Visit just about any cemetery in the USA and you’ll see the reach of its military might. You’ll find those who served in WWI, WWII, Korea, Vietnam and other far flung times and places. You’ll find people who served in the Army, the Navy, and the Marine Corps. Most will have a veteran’s marker. But it was in Balaton, MN, at Lakeside Cemetery, that I stumbled across my first Fire brigade marker. Read more
Smiling to myself at the thought of living in a town called Sleepy Eye, I had to stop by the roadside Golden Gate Cemetery for no other reason than the mental comparison I was making with the Golden Gate Bridge in San Francisco was too ludicrous for words. Read more
We stopped by South Green Lake Cemetery in Chisago City, MN, to pay our respects to a man I’d loved to have met. From all I’ve heard, Jerry Jacobs was quite the character, much loved and often spoken about. I’m not quite sure what, if anything, I was expecting, but I experienced a palpable sense of community and a narrative of strength and happiness. Read more
Greenwood Cemetery in Astoria, Oregon, is home to early pioneers to this, the first American settlement west of the Rockies. It opened in the late 1800s, quite a number of years after the city of Astoria was founded. Sitting on a sloping hill looking out over Young’s Bay, it’s a beautiful spot to visit. Were I living locally, I think I’d be a fixture on the swing seat. Read more
Graveyards and their gravestones offer some great history lessons and serve as prompts to explore more. At Minneapolis Pioneers and Soldier Memorial Cemetery, recently, I had three lessons worth mentioning. Read more
In my innocence, I thought the only requirement for burial in a cemetery was that you had to be dead. I thought anyone could buy a plot anywhere they fancied and be buried there. Granted, I had factored in that to be buried in say, a Jewish cemetery, I’d have to be Jewish. Or in a Catholic cemetery, I’d have to be Catholic. And after I sat and thought about it for a while, I went even further and reckoned that some cemeteries might even be reserved for residents of the parish or village, town, or city in which they sat. I’d simply assumed that to be buried in a military cemetery, I’d have to have served. But hey, I’ve been wrong before, as I learned on a trip to Fort Rosecrans National Cemetery in San Diego.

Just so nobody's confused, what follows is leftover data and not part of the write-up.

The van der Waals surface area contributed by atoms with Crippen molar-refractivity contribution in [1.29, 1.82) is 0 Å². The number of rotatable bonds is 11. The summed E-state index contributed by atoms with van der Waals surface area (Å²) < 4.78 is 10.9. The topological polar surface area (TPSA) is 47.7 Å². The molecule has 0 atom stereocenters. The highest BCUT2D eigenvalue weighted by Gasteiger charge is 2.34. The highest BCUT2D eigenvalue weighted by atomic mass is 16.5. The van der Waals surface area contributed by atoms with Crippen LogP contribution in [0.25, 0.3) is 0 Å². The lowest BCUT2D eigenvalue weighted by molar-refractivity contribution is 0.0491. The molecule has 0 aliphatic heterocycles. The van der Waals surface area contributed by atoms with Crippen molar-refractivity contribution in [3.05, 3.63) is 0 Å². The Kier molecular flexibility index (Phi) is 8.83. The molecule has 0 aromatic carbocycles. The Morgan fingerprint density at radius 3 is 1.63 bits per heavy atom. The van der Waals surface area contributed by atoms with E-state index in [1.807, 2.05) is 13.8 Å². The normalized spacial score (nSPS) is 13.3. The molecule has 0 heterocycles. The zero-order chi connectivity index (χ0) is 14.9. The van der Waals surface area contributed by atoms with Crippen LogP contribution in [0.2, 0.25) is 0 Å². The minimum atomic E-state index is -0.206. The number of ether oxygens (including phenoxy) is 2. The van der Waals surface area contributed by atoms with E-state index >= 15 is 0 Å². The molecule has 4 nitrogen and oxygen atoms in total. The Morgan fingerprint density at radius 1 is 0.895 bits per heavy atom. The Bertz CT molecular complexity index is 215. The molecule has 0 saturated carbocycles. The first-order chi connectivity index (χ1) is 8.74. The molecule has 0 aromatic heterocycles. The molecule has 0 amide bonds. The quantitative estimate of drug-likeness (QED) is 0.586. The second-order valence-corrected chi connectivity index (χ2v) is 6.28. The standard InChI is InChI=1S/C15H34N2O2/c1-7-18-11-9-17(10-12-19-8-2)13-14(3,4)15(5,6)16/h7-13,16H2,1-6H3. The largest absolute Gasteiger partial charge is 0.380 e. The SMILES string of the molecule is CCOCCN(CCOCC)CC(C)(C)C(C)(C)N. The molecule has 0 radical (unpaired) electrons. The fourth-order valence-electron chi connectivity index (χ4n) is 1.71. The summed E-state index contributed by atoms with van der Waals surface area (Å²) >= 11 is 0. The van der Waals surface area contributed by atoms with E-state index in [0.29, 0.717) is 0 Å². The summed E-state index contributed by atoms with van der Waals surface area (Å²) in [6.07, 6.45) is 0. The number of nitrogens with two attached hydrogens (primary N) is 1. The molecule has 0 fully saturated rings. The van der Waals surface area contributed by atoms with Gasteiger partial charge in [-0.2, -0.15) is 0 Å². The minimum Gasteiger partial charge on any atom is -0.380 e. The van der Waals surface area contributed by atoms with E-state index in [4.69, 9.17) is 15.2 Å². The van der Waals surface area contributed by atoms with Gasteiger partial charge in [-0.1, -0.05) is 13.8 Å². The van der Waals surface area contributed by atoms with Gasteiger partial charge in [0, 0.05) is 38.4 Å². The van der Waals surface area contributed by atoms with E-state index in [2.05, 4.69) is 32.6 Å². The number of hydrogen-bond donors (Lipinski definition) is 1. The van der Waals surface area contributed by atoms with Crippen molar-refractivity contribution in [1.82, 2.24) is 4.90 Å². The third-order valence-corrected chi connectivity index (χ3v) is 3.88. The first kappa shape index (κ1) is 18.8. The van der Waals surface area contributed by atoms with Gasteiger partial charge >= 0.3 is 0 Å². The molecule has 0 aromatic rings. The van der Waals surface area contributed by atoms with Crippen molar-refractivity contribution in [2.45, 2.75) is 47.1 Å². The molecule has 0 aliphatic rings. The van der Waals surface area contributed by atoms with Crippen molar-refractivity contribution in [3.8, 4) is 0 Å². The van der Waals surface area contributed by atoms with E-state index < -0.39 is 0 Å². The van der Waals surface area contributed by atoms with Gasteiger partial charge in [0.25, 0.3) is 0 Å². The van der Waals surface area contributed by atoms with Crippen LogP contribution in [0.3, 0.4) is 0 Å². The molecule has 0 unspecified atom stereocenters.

Given the history of Irish immigration to the USA, it shouldn’t have surprised me to find old graves of Irish immigrants in El Campo Santo, a tiny cemetery in the heart of San Diego’s Old Town. What did surprise me though was that they hailed from the lesser known counties of Cavan and Longford. I don’t think I ever met anyone from Cavan until I went to Alaska. Established back in 1849, this physical history book is a rarity in that beside some of the graves it gives a short bio of some of those interred.
Driving down Peart Road in Casa Grande, we spotted a sign marking Weaver Pioneer Cemetery. It was surrounded by a wire fence, and the main gate was locked. Apparently, the local Historical Society has the key and is only too happy to loan it out, if you want to visit. But we weren’t organised. We made do with peeping through the chinks in the fence.
The old family cemetery was deeded to the city of Casa Grande by the Weaver family back in 2006 to make sure it was preserved. Each grave is numbered, and unlike larger cemeteries like Evergreen Memorial Park in LA, it is well mapped. That said, there’s only a handful of graves to navigate, so it was a much easier job.
Arthur Leslie Elliott was the first Anglo baby born in the city back in 1883. He lived to be 90 years old. Three-year-old Jessie D. Philips seems to be the longest resident. He died in 1896. Diane Loy has catalogued Weaver Pioneer Cemetery for the United States Cemetery Project.
Worth a visit if you’re in the area. I’ve forgiven the typo…
110 West Florence Boulevard, Casa Grande, Arizona 85122
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